f a i t h * i n * f i c t i o n: Writing and Advice

f a i t h * i n * f i c t i o n

Wednesday, July 14, 2004

Writing and Advice

(This was supposed to go up last night. Blogger was giving me problems. It's up this morning. Thanks.)

I don’t know if this will surprise you or not, but in general I don’t read writing books. I read Stephen King’s On Writing, which seemed to be only half about writing. At Penn State, I think we used Writing Down the Bones for a textbook for one of the classes, but I can’t remember anything about it. I’ve never even picked up Anne Lamott’s Bird by Bird.

This is going to be a odd transition, but now that I think about it, my attitude toward writing books is a lot like my attitude toward birthing classes. I attended a 12-hour birthing class with my wife prior to our first daughter being born. It ended up being one of the greatest frustrations of my life because, in the end, nobody could say anything definite. (That and our class spent 45 minutes talking about making sure your dog’s feelings weren’t hurt by bringing the baby home. It’s a dog, people. Get a grip.)

Anyway, “It’ll depend on your delivery,” was the take home message of the class. They showed us video, gave us tips and hints, and all those things. But time after time, one of the instructors would completely contradict the other instructor or undermine what they said. You left thinking, “Well, it’ll either be black or white, left or right, up or down.”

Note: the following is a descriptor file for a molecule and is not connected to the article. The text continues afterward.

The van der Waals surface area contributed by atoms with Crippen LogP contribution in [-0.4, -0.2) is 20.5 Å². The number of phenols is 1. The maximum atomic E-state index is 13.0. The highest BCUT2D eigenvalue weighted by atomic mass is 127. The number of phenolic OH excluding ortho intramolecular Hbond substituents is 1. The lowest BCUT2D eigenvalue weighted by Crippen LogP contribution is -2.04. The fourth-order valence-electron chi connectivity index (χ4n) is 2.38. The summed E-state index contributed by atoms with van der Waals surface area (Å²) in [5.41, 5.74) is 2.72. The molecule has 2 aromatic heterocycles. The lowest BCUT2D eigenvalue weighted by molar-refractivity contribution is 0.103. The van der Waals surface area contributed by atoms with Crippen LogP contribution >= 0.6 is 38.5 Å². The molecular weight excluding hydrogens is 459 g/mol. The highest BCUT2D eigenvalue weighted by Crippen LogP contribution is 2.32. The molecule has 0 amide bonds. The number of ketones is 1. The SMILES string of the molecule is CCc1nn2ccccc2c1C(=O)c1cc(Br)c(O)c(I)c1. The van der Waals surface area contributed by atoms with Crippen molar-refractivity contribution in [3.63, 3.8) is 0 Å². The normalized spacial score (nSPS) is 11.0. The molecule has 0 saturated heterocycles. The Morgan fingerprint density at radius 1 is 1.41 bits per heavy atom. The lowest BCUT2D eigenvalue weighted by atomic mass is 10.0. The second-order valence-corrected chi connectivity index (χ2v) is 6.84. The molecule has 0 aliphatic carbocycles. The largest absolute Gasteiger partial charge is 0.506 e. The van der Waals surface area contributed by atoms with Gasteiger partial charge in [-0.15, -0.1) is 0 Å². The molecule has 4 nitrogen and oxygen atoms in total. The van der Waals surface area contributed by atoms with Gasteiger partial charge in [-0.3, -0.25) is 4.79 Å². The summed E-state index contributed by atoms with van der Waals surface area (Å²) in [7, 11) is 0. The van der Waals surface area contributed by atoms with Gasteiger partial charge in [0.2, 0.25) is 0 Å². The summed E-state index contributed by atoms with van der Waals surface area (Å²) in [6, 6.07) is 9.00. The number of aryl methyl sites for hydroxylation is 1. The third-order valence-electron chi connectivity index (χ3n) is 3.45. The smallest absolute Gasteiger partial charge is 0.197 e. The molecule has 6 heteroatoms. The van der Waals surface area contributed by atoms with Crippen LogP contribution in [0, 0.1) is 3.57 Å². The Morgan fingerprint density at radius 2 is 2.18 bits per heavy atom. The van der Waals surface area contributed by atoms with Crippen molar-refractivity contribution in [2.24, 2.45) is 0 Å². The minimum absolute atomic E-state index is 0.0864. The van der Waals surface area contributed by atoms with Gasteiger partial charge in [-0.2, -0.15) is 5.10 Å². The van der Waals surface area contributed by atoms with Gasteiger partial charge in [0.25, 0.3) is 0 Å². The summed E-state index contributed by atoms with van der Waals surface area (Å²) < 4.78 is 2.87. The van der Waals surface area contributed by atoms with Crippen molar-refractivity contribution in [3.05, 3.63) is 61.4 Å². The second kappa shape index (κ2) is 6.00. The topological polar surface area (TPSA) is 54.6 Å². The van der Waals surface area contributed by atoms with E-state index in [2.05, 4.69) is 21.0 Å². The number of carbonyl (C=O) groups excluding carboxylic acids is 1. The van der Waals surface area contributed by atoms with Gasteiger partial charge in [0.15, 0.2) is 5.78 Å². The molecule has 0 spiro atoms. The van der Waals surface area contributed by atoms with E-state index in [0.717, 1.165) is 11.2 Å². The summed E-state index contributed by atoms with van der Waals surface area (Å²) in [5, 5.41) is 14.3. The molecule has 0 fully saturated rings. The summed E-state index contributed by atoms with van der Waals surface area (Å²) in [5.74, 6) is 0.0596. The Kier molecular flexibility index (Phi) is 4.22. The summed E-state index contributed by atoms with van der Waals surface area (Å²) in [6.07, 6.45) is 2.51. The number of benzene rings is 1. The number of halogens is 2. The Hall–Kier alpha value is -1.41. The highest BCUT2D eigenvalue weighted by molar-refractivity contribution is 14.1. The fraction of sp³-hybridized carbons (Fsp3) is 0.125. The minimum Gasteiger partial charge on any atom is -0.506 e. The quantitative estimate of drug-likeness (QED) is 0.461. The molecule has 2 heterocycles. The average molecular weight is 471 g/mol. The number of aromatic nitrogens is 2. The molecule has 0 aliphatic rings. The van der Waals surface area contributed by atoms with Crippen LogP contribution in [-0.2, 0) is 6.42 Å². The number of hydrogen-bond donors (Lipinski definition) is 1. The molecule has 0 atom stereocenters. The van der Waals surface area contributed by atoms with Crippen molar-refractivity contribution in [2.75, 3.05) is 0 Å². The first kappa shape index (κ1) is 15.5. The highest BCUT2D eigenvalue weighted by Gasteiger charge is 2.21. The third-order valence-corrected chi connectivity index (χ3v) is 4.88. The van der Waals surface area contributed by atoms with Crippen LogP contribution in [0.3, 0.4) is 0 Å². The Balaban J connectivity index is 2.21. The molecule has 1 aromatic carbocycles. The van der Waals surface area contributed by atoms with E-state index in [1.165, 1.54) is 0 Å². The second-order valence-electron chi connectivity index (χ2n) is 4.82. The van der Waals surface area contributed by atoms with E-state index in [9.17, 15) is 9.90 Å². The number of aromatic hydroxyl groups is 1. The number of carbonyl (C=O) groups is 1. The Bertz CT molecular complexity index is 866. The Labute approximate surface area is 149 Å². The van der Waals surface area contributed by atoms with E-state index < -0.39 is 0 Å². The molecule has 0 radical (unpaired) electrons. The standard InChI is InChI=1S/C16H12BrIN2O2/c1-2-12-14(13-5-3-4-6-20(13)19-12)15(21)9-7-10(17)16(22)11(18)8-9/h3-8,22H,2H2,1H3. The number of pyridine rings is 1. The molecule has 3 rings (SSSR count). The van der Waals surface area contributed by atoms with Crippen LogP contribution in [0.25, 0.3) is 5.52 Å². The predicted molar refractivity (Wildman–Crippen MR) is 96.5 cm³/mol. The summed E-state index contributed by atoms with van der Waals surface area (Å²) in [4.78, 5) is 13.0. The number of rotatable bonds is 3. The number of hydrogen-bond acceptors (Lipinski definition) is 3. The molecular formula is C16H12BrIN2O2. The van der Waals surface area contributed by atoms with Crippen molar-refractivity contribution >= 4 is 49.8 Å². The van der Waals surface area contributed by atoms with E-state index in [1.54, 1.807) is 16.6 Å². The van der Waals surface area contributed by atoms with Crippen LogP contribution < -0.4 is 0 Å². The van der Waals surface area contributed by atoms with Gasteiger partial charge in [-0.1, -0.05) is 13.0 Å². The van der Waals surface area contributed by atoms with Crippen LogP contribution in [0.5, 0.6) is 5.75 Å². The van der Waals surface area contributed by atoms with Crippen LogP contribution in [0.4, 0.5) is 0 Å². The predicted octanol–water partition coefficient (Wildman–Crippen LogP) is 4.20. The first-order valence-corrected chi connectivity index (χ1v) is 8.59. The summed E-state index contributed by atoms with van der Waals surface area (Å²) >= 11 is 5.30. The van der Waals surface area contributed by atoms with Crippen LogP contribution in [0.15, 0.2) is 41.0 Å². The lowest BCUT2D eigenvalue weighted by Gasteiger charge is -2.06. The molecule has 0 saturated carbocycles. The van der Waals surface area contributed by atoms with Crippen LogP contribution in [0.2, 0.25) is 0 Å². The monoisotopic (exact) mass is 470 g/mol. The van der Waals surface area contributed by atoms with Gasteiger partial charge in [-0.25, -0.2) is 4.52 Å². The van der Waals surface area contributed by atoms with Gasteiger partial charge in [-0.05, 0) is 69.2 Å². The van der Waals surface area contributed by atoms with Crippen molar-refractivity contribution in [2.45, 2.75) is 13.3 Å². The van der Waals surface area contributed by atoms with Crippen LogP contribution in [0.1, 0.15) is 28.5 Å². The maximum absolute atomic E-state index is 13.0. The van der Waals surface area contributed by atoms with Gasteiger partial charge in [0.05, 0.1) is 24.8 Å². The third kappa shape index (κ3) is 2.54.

People say writing is like giving birth. Blah. But in a sense, teaching is meaningless outside the actual experience of writing itself. Yes there are hints and tips and we can get excited about these (i.e. Stephen King’s crusade against adverbs) but really, there’s a flip-side to every argument, a head for every tails. I’ll let a better writer than myself take a further stab at talking about…see Neil Gaiman talking about how it’s possible to “break every rule” in literature…but only when you know the rules in the first place.

So that’s really what this advice or anyone hints are about. They’re not about definitive explanations of how to write. They’re only some bits of fluff that say, “This works. Sometimes. For some people. But maybe not you. Or maybe it will.”

In the end, who knows…

Actually that’s not a rhetorical question. There’s an answer.

You. You know. But you only know what rules apply and what you’ll simply not be bothered with this time out by WRITING. Okay then.